Scientific cosmology and creation myths share many characteristics, such as the ability to explain the origins of our universe and life itself, but there is a difference in acceptance. Scientific cosmology can be proven using the principles of mathematics and physics. Creation myths, however, cannot be proven. Throughout human history, there have been important myths telling us how the universe began, and why we exist. How do they change when placed next to the pillars of scientific discovery? The answer is complex, and will involve many of the issues presented in this class. But it seems clear that scientific cosmology offers us a myth for our time. Modernity itself, the modernity which embraces science in our culture, is a myth. It is a human answer to the question of how to live. And today we have a new answer, a new story, contained in the findings of modern scientific cosmology. This story has been defining a new culture, one with scientific understanding and a sense of meaning. Cosmology is both scientific and mythological. As a true "myth," it can provide us with a sense of belonging in the universe, and it can also describe our origins scientifically. The answer to the question "What does it all mean?" can be found in the interpretations and understanding of both aspects.


The science of interpretation, especially of Biblical and other religious mythologies, is called hermeneutics. Our culture is developed through the interpretive understandings we have of mythology; since ancient times there have been stories which explain the wonders of the cosmos and of our place within it. A hermeneutic story is not scientific theory, and it is not mathematics. It is another form of human understanding; an interpretation of life.

Mythologies exist to satisfy humankind's longing to know where we belong, and what our purpose may be in the grand scheme of the universe. How do we arrive at such explanations? As an example, consider the familiar myths contained in the Bible. In the hermeneutic understanding of Passover, for example, we do not consider the events as strict historical "fact"; it becomes something symbolic, through which we may read the truths of our existence. It is a story of community, of finding one's way in the world, and of beginning the journey to a new place. The myth is a guide for our lives as human beings.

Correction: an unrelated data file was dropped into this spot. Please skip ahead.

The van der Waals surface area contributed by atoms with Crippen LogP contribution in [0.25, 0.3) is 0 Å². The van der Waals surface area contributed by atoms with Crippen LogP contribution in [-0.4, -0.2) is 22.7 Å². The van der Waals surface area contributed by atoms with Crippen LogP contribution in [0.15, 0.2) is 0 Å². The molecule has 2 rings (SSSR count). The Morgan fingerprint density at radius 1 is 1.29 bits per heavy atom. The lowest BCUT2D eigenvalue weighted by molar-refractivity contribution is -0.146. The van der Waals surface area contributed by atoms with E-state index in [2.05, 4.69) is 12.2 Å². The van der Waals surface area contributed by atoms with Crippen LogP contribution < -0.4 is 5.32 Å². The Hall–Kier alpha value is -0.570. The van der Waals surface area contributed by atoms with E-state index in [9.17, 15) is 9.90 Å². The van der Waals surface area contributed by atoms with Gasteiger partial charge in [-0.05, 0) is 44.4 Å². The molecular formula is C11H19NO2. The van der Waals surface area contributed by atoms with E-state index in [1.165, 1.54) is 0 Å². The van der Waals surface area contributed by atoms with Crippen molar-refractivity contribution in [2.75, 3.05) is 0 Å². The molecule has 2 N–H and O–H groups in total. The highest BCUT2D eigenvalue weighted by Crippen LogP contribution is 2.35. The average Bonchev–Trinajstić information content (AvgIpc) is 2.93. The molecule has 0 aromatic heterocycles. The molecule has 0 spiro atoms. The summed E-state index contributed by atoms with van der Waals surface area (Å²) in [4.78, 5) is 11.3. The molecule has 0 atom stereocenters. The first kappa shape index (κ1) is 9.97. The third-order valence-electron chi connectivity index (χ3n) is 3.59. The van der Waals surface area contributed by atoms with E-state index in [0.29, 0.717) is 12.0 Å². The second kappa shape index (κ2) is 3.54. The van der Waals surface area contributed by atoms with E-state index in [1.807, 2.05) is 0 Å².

In a similar way, the hermeneutic understanding of the book of Genesis is viewed not as a scientific document, but as a backdrop for subsequent events in the Bible. This story gave early cultures a way to visualize a larger reality, and rationalized the introduction of "evil" into our human world. The creation mythology of the Bible is also a powerful message of wonder and amazement at the beauty and complexity of the universe; at the tremendous "accident" of life on this planet. It is a story about unity and separation, and it teaches us something about the nature of our human souls. The creation mythologies of other cultures in the world, such as those of Hinduism and Buddhism, are no less beautiful and significant.

The theory of the Big Bang is also a myth. In other words, this story can answer questions about the origin of the universe, just as the story of creation in Genesis does. However, it would be a mistake to assume that the Big Bang theory "proves" the book of Genesis is "true" in a factual sense. These are both hermeneutic understandings, one springing from rigorous scientific observation; the other from poetry and the story-telling traditions of early cultures.

Traditions of Spiritual Thought

The unique dimension of humanity is culture. We are surrounded and shaped by it from the moment we are born, and we are finally laid to rest within its traditions. Culture is defined by perennial questions of humanity: "Who are we? What are we doing here? Where are we going?" Humanity also asks, "How should we live?" These questions are not only answered by the progress of science, but also by religion and spirituality.

The remains of a bear 40,000 years old were found with its bones buried in its mouth. This constitutes the first known cultural remains of modern Homo sapiens (wise man); a larger reality was even at this early time recognized by human beings. Bodies ritually buried indicate that death meant something--a passage, perhaps, into a great "beyond." These early humans were conscious of a greater reality, of which their culture was a part.

Many thousands of years later, the Greeks and Romans lived within a well-developed cultural system, surrounded by their gods and myths which explained the wonders of nature to them. As their thoughts progressed, through the teaching of great philosophers like Socrates, a sense of the universe emerged. The Platonic tradition seeks to explain rather than interpret, which is important for its shift in point of view. Instead of being a part of a greater, awesome reality, humans began to think of themselves as in control of the answers, through the power of the mind. Mankind was able to approach "God," the greater or higher power, in thought, but not by direct observation of nature.